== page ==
Wednesday, December 06, 2006

Festival of the Boy Bishop - 6 December

Photo Credit

From the Medieval Saints Yahoo Group:
Festival of the Boy Bishop
Celebrated on St. Nicholas' Day, December 6


The custom of electing a boy-bishop on the feast of St. Nicholas dates from very early times, and was in vogue in most Catholic countries, but chiefly in England, where it prevailed certainly in all the larger monastic and scholastic establishments, and also in many country parishes besides, with the full approbation of authority, ecclesiastical and civil. The boy-bishop was chosen from among the children of the monastery school, the cathedral choir, or pupils of the grammar-school. Elected on St. Nicholas's day (6 December), he was dressed in pontifical vestments and, followed by his companions in priest's robes, went in procession round the parish, blessing the people. He then took possession of the church, where he presided at all the ceremonies and offices until Holy Innocents' day (28 December).

At Salisbury he is said to have had the power of disposing of any benefices that fell vacant during his reign, and if he died in office the funeral honours of a bishop were granted to him. A monument to such a boy-prelate still exists there, though its genuineness has been questioned, and at Lulworth Castle another is preserved, which came from Bindon Abbey. The custom was abolished by Henry VIII in 1512, restored by Queen Mary and again abolished by Elizabeth, though here and there it lingered on for some time longer. On the Continent it was suppressed by the Council of Basle in 1431, but was revived in some places from time to time, even as late as the eighteenth century.


The Boy Bishop Ceremony

The ancient monastic ceremony of the Boy-Bishop was restored at Wymondham Abbey on Sunday 8th December 2002 after a break of several hundred years. Thomas Nichols was chosen from the Abbey Choir to be the Boy-Bishop. He was dressed in bishop's robes and took most of the 6.30pm Evensong service including preaching the Sermon. After the service he gave presents to children at the service and welcomed everyone to the refreshments provided.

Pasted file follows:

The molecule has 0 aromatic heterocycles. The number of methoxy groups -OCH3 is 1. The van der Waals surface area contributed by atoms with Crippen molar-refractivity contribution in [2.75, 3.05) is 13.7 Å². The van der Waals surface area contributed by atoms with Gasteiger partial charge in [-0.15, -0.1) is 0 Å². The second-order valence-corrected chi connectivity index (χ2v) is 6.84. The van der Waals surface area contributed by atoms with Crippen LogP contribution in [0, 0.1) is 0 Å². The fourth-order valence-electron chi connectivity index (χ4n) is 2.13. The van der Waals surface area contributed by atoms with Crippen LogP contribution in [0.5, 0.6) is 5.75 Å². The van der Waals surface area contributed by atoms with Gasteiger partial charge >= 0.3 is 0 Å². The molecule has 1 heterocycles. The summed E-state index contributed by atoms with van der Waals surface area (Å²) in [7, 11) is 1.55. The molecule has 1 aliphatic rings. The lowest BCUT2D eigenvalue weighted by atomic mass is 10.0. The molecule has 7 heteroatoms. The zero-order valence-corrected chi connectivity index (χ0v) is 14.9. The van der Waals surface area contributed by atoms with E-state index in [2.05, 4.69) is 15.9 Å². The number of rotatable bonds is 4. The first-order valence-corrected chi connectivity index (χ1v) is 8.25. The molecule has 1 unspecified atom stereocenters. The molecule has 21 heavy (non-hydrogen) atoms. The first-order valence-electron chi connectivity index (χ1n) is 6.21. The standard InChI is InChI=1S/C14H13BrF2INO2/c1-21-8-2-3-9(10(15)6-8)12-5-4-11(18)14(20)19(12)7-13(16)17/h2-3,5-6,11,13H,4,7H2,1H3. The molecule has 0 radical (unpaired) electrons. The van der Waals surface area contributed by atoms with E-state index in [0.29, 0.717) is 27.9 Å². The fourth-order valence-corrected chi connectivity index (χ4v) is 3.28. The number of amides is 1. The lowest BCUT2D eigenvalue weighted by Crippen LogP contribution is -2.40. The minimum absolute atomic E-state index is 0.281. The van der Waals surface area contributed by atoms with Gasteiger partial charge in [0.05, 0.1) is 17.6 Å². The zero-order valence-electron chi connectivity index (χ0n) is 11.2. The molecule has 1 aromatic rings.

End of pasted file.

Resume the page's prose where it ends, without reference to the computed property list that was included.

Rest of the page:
Historically, near the feast of Saint Nicholas on 6th December, a boy would be chosen from the Abbey choir to be Bishop or Abbot for a season. He would have authority over all the monastery and would lead some parts of the services. There would be presents for children and a feast for everyone. The ceremony was designed to show that we must all be as children before God, we are all equal, God has no favourites. The ceremony was held on or near Saint Nicholas' Day because he is the Patron Saint of children, especially those who sing in a choir.

The custom was abolished by King Henry VIII in 1512, restored by Queen Mary and again abolished by Queen Elizabeth I. In more recent years it has been revived in Hereford Cathedral and Salisbury Cathedral and at some churches dedicated to Saint Nicholas.

Photo Credit

See also Tom Fitzpatrick's post on Boy Bishops at Recta Ratio.

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